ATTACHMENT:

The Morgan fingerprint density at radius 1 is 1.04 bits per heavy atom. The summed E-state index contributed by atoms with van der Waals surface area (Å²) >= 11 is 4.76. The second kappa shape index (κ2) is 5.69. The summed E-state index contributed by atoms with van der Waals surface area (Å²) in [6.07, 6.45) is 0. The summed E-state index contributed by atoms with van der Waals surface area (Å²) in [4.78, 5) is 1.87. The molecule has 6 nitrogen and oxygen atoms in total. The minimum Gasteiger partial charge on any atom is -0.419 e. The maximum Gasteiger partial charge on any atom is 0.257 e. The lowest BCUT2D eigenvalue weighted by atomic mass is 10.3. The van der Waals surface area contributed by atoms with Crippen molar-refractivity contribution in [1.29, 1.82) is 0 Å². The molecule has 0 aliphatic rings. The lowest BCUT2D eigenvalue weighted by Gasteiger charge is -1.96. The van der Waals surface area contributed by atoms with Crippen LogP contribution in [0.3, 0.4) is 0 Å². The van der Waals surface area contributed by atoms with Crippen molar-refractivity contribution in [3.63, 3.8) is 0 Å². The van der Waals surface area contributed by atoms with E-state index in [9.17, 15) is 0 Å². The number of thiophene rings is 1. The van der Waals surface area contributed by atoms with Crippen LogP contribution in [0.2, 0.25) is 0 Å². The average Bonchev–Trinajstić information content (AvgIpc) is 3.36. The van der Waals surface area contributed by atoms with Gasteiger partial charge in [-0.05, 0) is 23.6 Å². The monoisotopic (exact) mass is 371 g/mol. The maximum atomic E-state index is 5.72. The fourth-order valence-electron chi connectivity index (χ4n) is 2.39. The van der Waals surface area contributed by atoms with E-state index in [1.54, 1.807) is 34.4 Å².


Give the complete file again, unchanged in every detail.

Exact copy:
The Morgan fingerprint density at radius 1 is 1.04 bits per heavy atom. The summed E-state index contributed by atoms with van der Waals surface area (Å²) >= 11 is 4.76. The second kappa shape index (κ2) is 5.69. The summed E-state index contributed by atoms with van der Waals surface area (Å²) in [6.07, 6.45) is 0. The summed E-state index contributed by atoms with van der Waals surface area (Å²) in [4.78, 5) is 1.87. The molecule has 6 nitrogen and oxygen atoms in total. The minimum Gasteiger partial charge on any atom is -0.419 e. The maximum Gasteiger partial charge on any atom is 0.257 e. The lowest BCUT2D eigenvalue weighted by atomic mass is 10.3. The van der Waals surface area contributed by atoms with Crippen molar-refractivity contribution in [1.29, 1.82) is 0 Å². The molecule has 0 aliphatic rings. The lowest BCUT2D eigenvalue weighted by Gasteiger charge is -1.96. The van der Waals surface area contributed by atoms with Crippen LogP contribution in [0.3, 0.4) is 0 Å². The van der Waals surface area contributed by atoms with Crippen molar-refractivity contribution in [3.63, 3.8) is 0 Å². The van der Waals surface area contributed by atoms with E-state index in [9.17, 15) is 0 Å². The number of thiophene rings is 1. The van der Waals surface area contributed by atoms with Crippen LogP contribution in [0.2, 0.25) is 0 Å². The average Bonchev–Trinajstić information content (AvgIpc) is 3.36. The van der Waals surface area contributed by atoms with Gasteiger partial charge in [-0.05, 0) is 23.6 Å². The monoisotopic (exact) mass is 371 g/mol. The maximum atomic E-state index is 5.72. The fourth-order valence-electron chi connectivity index (χ4n) is 2.39. The van der Waals surface area contributed by atoms with E-state index in [1.54, 1.807) is 34.4 Å².